he Pinstripe Bowl and Big Ten will announce at Yankee Stadium on Monday a multiyear agreement between the conference and the 3-year-old postseason game, according to a person familiar with the situation. The Big Ten will replace the Big 12 in the Pinstripe Bowl, starting in 2014.
The person was not authorized to speak for the conference or the bowl and spoke to The Associated Press on condition of anonymity.
The Yankees on Sunday in a release said owner Hal Steinbrenner and team president Randy Levine will attend the news conference, but did mention which conference representative would be attending.
The move is not unexpected. Athletic directors at the Big Ten meetings in Chicago two weeks ago said the league was working to add the Pinstripe Bowl to its new postseason lineup.
The Atlantic Coast Conference is the front-runner to land the spot opposite the Big Ten and replace the Big East. The Big East helped the Yankees get the Pinstripe Bowl off the ground, and between Syracuse and Rutgers the conference has won all three of the games.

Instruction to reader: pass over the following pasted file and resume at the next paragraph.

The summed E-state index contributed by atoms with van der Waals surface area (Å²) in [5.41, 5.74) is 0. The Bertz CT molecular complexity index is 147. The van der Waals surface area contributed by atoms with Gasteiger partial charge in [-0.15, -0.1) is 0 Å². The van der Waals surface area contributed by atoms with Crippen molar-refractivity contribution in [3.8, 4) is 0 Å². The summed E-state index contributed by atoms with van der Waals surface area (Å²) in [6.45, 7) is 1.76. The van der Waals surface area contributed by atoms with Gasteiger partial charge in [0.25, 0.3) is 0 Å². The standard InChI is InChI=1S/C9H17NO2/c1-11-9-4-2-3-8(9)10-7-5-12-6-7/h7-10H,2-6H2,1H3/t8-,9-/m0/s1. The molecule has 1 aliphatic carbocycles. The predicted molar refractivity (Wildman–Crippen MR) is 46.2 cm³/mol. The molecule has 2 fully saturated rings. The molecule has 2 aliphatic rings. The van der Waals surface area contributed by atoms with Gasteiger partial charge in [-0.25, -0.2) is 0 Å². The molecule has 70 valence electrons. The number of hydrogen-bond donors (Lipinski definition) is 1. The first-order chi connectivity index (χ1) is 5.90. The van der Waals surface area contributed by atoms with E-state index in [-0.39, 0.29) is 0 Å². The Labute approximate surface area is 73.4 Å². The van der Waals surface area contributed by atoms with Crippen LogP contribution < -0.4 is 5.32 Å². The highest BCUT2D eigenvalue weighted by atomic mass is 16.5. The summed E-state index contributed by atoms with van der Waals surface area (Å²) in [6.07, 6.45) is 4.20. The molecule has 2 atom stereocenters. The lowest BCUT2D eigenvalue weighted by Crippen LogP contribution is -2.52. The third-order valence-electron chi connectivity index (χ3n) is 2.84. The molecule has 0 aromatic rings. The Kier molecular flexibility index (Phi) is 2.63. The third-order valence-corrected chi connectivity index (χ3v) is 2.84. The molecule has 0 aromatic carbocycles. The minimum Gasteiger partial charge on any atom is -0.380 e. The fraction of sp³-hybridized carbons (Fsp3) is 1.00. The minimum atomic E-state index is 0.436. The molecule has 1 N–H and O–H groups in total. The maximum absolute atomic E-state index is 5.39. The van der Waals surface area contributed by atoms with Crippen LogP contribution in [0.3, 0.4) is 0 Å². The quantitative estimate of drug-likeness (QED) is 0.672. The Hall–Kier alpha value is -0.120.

But Big East football is in its last season. The conference will be renamed the American Athletic Conference next season and by 2014 both Syracuse and Rutgers, along with Pittsburgh and Louisville, will be gone. Syracuse, Pittsburgh and Louisville are joining the ACC.
The American, which will still have Connecticut and Temple to give it a Northeast presence, is still hoping to maintain an affiliation with Pinstripe Bowl.
Monday's news conference will only be about the Big Ten.
The Big Ten's addition of Rutgers made the Pinstripe Bowl, which is sponsored by New Era, a perfect fit for a league trying to lay claim to largest media market in the country, the New York metropolitan area.
The Big Ten is also trying to increase its bowl presence in California and is expected to add the Holiday Bowl in San Diego and the Fight Hunger Bowl in San Francisco to its postseason roster.
ESPN.com has reported that the Big Ten and the ACC will also share a spot in the Music City Bowl in Nashville, Tenn., and the Gator Bowl in Jacksonville, Fla., with each conference sending a team to each game three times during a six-year agreement.